BURO. HANGOUTS LIVE
For the whole month of April, we’ll be curating a series of IG Live sessions on @buromalaysia with tastemakers, influencers and rightful experts in various industries.
Our purpose: To make staying at home, isolation and social distancing just a bit easier, as well as connecting all Malaysians riding out the current MCO. We’ll share meaningful—and important—conversations and entertain with creative challenges.
Missed the episode with Linora Low? Fret not cos you can watch it now on our IGTV. We’ve also transcribed some of the key questions she answered below.
READ MORE: How to keep fit in isolation
Tips for people working out at home.
“I understand that times are hard but if you could, my first piece of advice would be to find a coach who can oversee your form and teach you what to look out for—which muscles you should be activating. Get a small package or something like that.
“If you can’t afford it, then find some tutorials online—there are so many on YouTube. Just make sure you vet through the channel or coach that’s teaching it. They need to explain things well and sound like they know what they’re talking about. They should be showing you the targeted muscle groups as well.
“Once you do either of that, just make sure you stay active at home. Don’t stay idle. Walk around the house!”
Is it better to workout with or without shoes in the house?
“No, it’s not necessary to wear shoes though I do recommend people to work out inside the house only if your floor is the hard, marble type. Most importantly, get a mat.
But what if you’re doing jumping jacks?
“Be careful if you’re doing any jumping movements because the impact would be a lot harder on the joints. So, yes, in that sense, shoes would actually help. But if you’re a beginner, I wouldn’t recommend high impact routines—anything that involves jumping is high impact. For those starting out, your priority should be looking at your form and keeping it to low impact for the time being. It’s not necessary to jump unless you’re an actual athlete for a particular sport that requires explosive movement.”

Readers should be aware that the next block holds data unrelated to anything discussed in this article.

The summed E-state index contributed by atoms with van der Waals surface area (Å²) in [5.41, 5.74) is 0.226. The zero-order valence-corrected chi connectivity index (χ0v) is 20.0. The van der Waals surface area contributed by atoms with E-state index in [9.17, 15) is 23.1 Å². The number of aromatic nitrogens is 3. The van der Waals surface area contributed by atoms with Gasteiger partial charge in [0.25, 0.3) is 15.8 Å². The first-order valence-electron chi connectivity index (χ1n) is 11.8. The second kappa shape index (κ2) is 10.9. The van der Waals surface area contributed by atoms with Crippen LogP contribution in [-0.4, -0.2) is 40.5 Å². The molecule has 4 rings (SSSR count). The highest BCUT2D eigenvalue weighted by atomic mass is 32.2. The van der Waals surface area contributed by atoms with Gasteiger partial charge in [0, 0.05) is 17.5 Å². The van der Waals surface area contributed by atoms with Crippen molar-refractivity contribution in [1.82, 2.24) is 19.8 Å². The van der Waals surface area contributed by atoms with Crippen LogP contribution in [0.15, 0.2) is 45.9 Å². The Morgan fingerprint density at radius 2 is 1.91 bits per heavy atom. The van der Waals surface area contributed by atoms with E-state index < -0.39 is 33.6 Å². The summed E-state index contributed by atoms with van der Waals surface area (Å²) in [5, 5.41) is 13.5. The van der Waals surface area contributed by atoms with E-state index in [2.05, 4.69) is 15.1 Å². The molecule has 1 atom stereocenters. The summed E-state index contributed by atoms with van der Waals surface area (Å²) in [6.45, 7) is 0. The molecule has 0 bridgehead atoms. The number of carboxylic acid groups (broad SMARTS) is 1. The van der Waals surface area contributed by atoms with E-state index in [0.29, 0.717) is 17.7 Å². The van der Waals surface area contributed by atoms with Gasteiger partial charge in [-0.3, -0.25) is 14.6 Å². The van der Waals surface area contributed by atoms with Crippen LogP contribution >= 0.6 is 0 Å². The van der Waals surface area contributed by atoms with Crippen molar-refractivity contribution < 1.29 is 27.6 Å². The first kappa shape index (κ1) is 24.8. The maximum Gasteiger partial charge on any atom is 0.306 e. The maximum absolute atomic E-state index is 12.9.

Is there such a thing as working out too much?
“That depends on the intensity of the workout. Rather than jumping, for example, you can increase the intensity by adding more reps and tension in the muscles, which makes the workout more efficient. Here’s a tip: When doing a squat, have your toes “grip” the floor or mat. Do 20 squats but with a slow tempo—you’ll feel the tension and the difference immediately. Do it continuously and it’ll add more stress to the muscle while building up your mind-muscle as well. Think of it this way: The next time you go out and have to carry heavier things, your mind-muscle is already trained to know you can carry it.”
Encouraging your parents/older folks to stay active at home.
“The older you get, the more you need to be moving because it keeps your joints nice and fluid; make your muscles stay healthy (for your joints), and generally feel good all over.
“If you’re seated down for the whole day—and if you take a brain scan—the scan wouldn’t show much colour at all. The minute you start moving—just a 20-minute walk—you’ll see changes in the brain waves immediately. So, yes, any kind of movement is beneficial.
Just start by getting your parents to do some stretches or any slow movements. That way, they can start getting certain muscles that they usually don’t work on to start moving.”
Tips for the rest of us who are often sitting down, looking at our compter or phone screens the whole day.
“1) Get up every 30 minutes—set an alarm—and walk around to avoid staying in that slouch position all day. This helps to open up your chest area, which is the opposite position of a slouched back